LS:  I actually saw it the first night it came out, which was Thursday for some odd reason. Summer movies have been coming out at odd times this year—THIS IS THE END had a similar early release—and I had just come out of seeing MAN OF STEEL when I realized WORLD WAR Z was playing that night as well, so I bought a ticket. It wasn’t sold-out, mostly because I don’t think a lot of people knew it was opening early, but there were plenty of people there. And I didn’t even know there was a 3D version of this one!

Anyway, back to the review. First off, Brad Pitt is pretty good here. It’s not one of his best roles, like Jackie Cogan in KILLING THEM SOFTLY (2012) or Tyler Durden in FIGHT CLUB (1999)—Gerry Lane is more passive than either of those characters—but he can definitely carry a movie.

MA:  I agree.  Pitt is very good here. 

And he’d better carry this movie because he’s the only character in the film with ample screen time.  But the bottom line is he does carry the movie quite nicely, as he’s enjoyable to watch.  That being said, there are a number of other characters in this film who I also liked and wish that they had been developed more.

LS:  Yeah, you’re right, there are several underdeveloped characters here. But overall, the whole cast is pretty good. I’m starting to like Mareille Enos a lot, for example. She’s excellent in the series THE KILLING, and while the role of Karin Lane was more of your standard “significant other in peril” type of thing, I’m just happy to see her getting more opportunities to be in bigger films. I thought she was an interesting choice for Pitt’s wife, since she seems more “real” than the usual supermodel type.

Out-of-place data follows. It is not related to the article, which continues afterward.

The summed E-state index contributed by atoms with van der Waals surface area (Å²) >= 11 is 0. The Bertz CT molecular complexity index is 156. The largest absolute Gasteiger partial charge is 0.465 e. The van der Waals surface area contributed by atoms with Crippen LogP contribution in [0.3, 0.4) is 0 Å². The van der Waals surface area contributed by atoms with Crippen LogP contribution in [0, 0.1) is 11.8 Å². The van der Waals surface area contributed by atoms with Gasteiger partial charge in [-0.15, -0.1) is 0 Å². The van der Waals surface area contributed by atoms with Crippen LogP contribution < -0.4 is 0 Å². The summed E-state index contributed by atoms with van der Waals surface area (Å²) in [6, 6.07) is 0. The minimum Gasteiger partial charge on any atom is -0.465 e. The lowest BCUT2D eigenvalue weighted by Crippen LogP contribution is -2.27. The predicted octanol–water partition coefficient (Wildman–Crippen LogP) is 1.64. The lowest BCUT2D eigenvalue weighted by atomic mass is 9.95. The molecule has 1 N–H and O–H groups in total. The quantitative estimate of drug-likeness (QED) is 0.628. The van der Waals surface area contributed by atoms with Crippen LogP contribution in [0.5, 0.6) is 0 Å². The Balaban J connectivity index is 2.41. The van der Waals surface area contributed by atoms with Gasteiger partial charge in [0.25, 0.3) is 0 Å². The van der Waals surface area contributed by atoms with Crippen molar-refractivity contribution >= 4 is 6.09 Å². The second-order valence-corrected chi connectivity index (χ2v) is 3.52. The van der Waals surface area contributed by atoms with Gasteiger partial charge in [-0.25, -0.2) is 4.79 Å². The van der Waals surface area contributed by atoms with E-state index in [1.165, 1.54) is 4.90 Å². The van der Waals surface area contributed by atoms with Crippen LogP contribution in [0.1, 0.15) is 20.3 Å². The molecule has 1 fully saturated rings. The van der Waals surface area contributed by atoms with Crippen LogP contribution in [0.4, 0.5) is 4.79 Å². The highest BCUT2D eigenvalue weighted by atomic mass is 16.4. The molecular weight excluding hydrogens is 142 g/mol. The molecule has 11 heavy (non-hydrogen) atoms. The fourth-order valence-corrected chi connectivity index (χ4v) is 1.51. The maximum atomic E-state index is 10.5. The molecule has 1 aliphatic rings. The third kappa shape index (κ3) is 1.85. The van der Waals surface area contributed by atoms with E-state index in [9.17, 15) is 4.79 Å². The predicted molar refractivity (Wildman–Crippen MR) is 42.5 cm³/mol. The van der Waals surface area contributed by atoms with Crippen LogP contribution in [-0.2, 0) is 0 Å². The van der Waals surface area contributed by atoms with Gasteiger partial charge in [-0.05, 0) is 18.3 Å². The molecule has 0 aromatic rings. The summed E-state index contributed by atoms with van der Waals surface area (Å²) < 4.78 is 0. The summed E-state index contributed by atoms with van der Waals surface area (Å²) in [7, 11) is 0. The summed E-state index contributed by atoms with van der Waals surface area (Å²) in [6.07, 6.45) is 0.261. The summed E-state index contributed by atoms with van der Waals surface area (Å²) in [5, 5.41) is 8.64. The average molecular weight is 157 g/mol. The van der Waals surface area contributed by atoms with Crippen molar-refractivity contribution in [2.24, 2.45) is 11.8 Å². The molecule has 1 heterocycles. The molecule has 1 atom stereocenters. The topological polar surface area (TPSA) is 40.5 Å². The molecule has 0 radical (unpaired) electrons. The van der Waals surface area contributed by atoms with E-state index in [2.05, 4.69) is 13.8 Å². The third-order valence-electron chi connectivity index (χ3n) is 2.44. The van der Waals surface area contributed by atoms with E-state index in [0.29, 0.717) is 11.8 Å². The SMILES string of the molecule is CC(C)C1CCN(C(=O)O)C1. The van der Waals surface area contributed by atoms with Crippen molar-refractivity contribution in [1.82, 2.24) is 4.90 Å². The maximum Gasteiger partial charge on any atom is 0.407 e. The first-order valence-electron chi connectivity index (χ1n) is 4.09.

MA:  Yes, I liked Enos, too.  I liked Daniella Kertesz even better.  She plays the Israeli soldier Segen who accompanies Pitt’s Gerry Lane for most of his adventure, and loses her hand in the process. 

LS: Kertesz is a standout here. Once her character gets in the thick of things with Pitt, she really shines. She might have been my favorite character in the movie. I want to see more of her.

MA: David Morse enjoys a brief bit as an ex-CIA agent who gives Lane some valuable information, and Fana Mokoena does a nice job as Pitt’s former boss Thierry Umutoni. 

I also enjoyed the entire group of scientists at the World Health Organization.  As I said, there were a number of characters that I would have enjoyed seeing developed more, but that’s not where this one goes.  It’s all about Brad Pitt and the zombies.

LS:  And director Marc Forster —whose resume includes everything from MONSTER’S BALL (2001), THE KITE RUNNER (2007) and the James Bond movie QUANTUM OF SOLACE (2008)—does a good job of focusing on key scenes that build a strong sense of suspense.

MA:  I really enjoyed Forster’s work on the James Bond movie QUANTUM OF SOLACE.  It was one of the most efficient and fast-paced Bond movies ever, in a series famous for overlong over the top action scenes.  I thought he did just as good a job here with WORLD WAR Z.

There are some key scenes of suspense, especially early on in the movie.  I especially liked the sequence at the beginning on the crowded streets of Philadelphia when Pitt and his family first encounter the zombie threat.  The scenes near the end of the film at the World Health Organization were also very suspenseful.